Yours for $225,000: a place to park

Spots in new Manhattan condominium development now going for more than typical U.S. home price.


NEW YORK (CNNMoney.com) -- Parking spaces in New York cost as much as $225,000 and could soon be going higher still, putting the cost for the prime spots above the price tag of the typical U.S. home price.

Manhattan real estate agent Tom Postilio said there is a waiting list of seven or eight people hoping to pay $225,000 for one of five private parking spaces that has been approved in the basement of 246 West 17th Street, a 34-unit condo development scheduled for completion next January.

The developer of that building is seeking permission to add another four spots, and Postilio said the addition spots are likely to cost even more than the current price, although he could not give an exact price.

"Supply and demand being what it is, there's probably going to be an increase," he told CNNMoney.com.

That latest figures from the National Association of Realtors put the nation's median existing home price at $223,700 in May, meaning that half of the homes sold in the month sold for less than that and half sold for more. Overall, home prices nationwide have been declining in the face of a slump in home sales this year.

Part of the reason for the pricey spots in New York is city rules controlling new residential buildings in most of Manhattan that limit spots to about 20 percent of the units, according to The New York Times, which first reported the $225,000 price tag in an article Thursday.

That limit has resulted in some condo buyers paying roughly as much per square foot for their car's home as for their own, according to the paper.

The paper says that property appraiser Miller Samuel estimates that the average parking space in the expensive neighborhoods of Manhattan now costs $165,019, or $1,100 per square foot. That compares to an average apartment price of $1,107 per square foot.

Sometimes the parking spot costs more than the finished space in the same building. The building at 246 West 17th Street with the $225,000 parking spots has two-bedroom, 2-1/2 bath 1,717-square-foot units listed for $2.2 million. That works out to $1,281 a square foot, while parking spot costs about $1,500 a square foot.

That building isn't the only one which is seeing prices rise before tenants even move in. The paper reports that another 52-unit condo under development in the city's Chelsea neighborhood had its first two spots go for $165,000, the third for $175,000 and the last two for $195,000.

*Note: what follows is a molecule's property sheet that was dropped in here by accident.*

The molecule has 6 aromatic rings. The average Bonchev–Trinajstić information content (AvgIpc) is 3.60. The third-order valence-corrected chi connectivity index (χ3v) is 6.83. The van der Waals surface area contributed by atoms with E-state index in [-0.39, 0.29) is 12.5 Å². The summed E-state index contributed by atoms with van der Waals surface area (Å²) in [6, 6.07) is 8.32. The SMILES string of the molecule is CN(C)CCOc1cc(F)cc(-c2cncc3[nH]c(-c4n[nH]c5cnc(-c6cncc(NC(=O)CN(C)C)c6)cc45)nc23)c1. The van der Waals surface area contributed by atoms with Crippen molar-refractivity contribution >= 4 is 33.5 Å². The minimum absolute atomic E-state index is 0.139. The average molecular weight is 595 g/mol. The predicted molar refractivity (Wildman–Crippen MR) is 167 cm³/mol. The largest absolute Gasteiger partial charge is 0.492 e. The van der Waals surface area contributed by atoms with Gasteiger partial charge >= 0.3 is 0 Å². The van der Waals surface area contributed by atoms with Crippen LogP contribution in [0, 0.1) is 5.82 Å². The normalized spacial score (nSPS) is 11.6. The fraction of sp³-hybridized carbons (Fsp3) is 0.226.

One of the buyers of a condo in that building told the paper she regrets passing up the chance to buy one of those spots.

"At first, I was getting overwhelmed and didn't want to spend the money," Cynthia Habberstad told the paper. "I'm kicking myself now, believe me."

Some people are buying parking spots even if they don't own cars, but instead buy the spaces as investments, renting them out to cover their costs.

Parking has long been a costly endeavor in New York, but expensive spots are not limited to those Manhattan neighborhoods. The paper reports that open lots and garages in Brooklyn, Queens, the Riverdale neighborhood of the Bronx and Harlem are close to $50,000, although at least one new Brooklyn development is asking $125,000.

And some other major cities are also seeing eye-popping prices for parking spots. The paper reports that in Boston, spots can sell for as much as $175,000, and as much as $75,000 in Chicago. But in other cities, like Los Angeles and Dallas, most condos include parking in their prices. Top of page

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Most stock quote data provided by BATS. Market indices are shown in real time, except for the DJIA, which is delayed by two minutes. All times are ET. Disclaimer.

Morningstar: © 2014 Morningstar, Inc. All Rights Reserved.

Factset: FactSet Research Systems Inc. 2014. All rights reserved.

Chicago Mercantile Association: Certain market data is the property of Chicago Mercantile Exchange Inc. and its licensors. All rights reserved.

Dow Jones: The Dow Jones branded indices are proprietary to and are calculated, distributed and marketed by DJI Opco, a subsidiary of S&P Dow Jones Indices LLC and have been licensed for use to S&P Opco, LLC and CNN. Standard & Poor's and S&P are registered trademarks of Standard & Poor’s Financial Services LLC and Dow Jones is a registered trademark of Dow Jones Trademark Holdings LLC. All content of the Dow Jones branded indices © S&P Dow Jones Indices LLC 2014 and/or its affiliates.